Splunk Search

Subsearch vs. stats = different results. Why?

Legend

Here are two searches, which I think are logically equivalent, yet they return different results in Splunk.

Option 1: with a subsearch

index=web sourcetype=access_combined status<400
   [ search index=web sourcetype=access_combined status>=400
    | dedup clientip  | fields clientip ] 
| stats sum(bytes) as bytes by clientip 
| stats avg(bytes) as avg_bytes, median(bytes) as median_bytes

Option 2: using an eval to replace the subsearch

index=web sourcetype=access_combined
| eval check=if(status>=400,"Bad","Okay")
| chart sum(bytes) as bytes by clientip check
| where Bad > 0
| stats avg(Okay) as avg_bytes, median(Okay) as median_bytes

The concept of both searches is the same: Identify IPs that have had HTTP errors in the previous week, and summarize the number of bytes of "successful" traffic, average and median during that timeframe. (My real search is slightly different, but this illustrates the problem perfectly.) Successful traffic is defined as status<400, and HTTP errors are status >=400. I am using the standard access_combined sourcetype for this example, so clientip is the IP address that is connecting to the Apache server, status is the HTTP status code, and bytes is the number of bytes in the HTTP request.

But the searches give slightly different results. For example, the second search gave an average of 251923.11538461538 while the first search gave an average of 42823.32638888889.

I am sure this is something simple that I have overlooked, but I don't see it! I've even looked at the Search Job Inspector, but nothing shows up there either. The subsearch is not hitting any limits on execution time or number of results; the overall data set is fairly small.

What have I missed?

[Update: fixed a couple of typos, which of course I didn't see until I posted... and I had messed up the second search in a big way!]

0 Karma

Legend

This worked for my problem:

Option 1: with a subsearch (same as before)

 index=web sourcetype=access_combined status<400
    [ search index=web sourcetype=access_combined status>=400
     | dedup clientip  | fields clientip ] 
 | stats sum(bytes) as bytes by clientip 
 | stats avg(bytes) as avg_bytes, median(bytes) as median_bytes

Option 2: using an eval to replace the subsearch

index=web sourcetype=access_combined
| eventstats count(eval(status>=400)) as Bad by clientip
| where Bad > 0 AND status < 400
| chart sum(bytes) as bytes by clientip
| stats avg(bytes) as avg_bytes, median(bytes) as median_bytes

Thank you to both @DalJeanis and @sideview - you got me to rethink the problem and my solution...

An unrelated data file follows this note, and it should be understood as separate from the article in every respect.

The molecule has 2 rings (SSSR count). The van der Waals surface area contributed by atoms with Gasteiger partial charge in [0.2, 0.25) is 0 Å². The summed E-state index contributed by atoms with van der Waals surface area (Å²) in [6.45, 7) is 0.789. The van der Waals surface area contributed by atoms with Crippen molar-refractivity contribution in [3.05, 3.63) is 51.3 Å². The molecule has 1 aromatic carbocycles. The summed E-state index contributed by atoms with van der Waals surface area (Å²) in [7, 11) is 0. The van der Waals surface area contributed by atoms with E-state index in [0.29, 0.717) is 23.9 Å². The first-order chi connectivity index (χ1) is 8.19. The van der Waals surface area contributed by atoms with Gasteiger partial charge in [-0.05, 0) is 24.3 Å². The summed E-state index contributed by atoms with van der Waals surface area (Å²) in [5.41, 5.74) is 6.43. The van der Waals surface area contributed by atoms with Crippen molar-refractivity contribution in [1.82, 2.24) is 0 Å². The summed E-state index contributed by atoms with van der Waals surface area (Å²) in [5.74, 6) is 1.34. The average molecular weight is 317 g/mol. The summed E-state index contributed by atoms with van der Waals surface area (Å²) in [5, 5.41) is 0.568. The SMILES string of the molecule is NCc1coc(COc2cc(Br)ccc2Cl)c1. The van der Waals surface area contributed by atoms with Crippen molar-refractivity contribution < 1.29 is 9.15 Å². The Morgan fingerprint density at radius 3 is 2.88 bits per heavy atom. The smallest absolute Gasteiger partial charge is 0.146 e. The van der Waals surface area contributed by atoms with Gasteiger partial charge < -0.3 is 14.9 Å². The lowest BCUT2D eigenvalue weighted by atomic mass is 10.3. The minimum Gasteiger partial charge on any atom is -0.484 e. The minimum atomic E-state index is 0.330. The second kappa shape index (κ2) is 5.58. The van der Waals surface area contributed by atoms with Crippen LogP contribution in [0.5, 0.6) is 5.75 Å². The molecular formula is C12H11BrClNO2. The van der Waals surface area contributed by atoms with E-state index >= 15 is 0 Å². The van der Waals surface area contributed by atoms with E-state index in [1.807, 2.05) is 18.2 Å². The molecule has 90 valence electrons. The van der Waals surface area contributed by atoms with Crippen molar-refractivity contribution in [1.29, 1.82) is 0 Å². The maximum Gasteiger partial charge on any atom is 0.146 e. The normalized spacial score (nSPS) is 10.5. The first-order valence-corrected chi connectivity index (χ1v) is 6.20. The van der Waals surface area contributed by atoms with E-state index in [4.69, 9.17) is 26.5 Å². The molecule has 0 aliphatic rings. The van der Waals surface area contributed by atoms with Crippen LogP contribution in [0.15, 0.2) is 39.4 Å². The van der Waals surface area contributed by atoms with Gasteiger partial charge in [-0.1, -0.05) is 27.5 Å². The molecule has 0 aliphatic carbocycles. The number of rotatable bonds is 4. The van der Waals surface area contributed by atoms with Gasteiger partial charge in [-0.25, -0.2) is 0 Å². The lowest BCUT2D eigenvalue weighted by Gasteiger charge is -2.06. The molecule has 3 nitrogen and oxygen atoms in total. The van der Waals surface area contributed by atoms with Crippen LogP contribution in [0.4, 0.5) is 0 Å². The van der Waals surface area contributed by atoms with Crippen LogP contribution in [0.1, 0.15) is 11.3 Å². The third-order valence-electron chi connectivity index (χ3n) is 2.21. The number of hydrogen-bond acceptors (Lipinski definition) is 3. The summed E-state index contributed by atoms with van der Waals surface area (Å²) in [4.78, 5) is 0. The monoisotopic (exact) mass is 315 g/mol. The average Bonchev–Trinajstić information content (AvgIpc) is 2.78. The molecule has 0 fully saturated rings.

SplunkTrust
SplunkTrust

I'd do something like this

 index=web sourcetype=access_combined
 | eval goodbytes=case(status<400,bytes)
 | stats max(eval(case(status>=400,"Y") ) ) as BadFound,
        avg(goodbytes) as avg_bytes, median(goodbytes) as med_bytes   
         by clientip          
 | where isnotnull(BadFound)

The results should be the average and median of the number of good bytes, for only those clientips that had errors.

SplunkTrust
SplunkTrust

I think the problem is that in the first one, the one with two stats commands, your second stats command is average(bytes) and median(bytes), but the values of bytes being fed into it, are not the small per-event bytes numbers, they are instead the much larger "sum(bytes) per clientip" numbers generated by the first stats.

In other words the first search is doing something kind of unexpected statistically -- "get me the total bytes for each of the N clientips, and then give me the average of those N totals".

Which isn't what you meant, and happens to yield answers that are quite a lot bigger.

Be very careful of average.... you can chain stats together and still do averages and medians and stuff if you're paranoid. the problem is that the "first" one has to preserve both sums and counts.... In this case technically I think you could rewrite the first search's first stats command, to also pass along the counts per clientip, total up all those counts, and then device the final bytes by that factor but..... even as an "exercise for the reader" that's a bit insane.

.

Legend

I think your comment is good - but don't both searches summarize by clientip and then average?

0 Karma

SplunkTrust
SplunkTrust

YIKES - the question got edited so as to pretty fundamentally change the searches, so

a) my answer doesn't make any sense anymore.

b) The two searches after the edits, return identical results. Tested it pretty extensively and I can find no differences.

0 Karma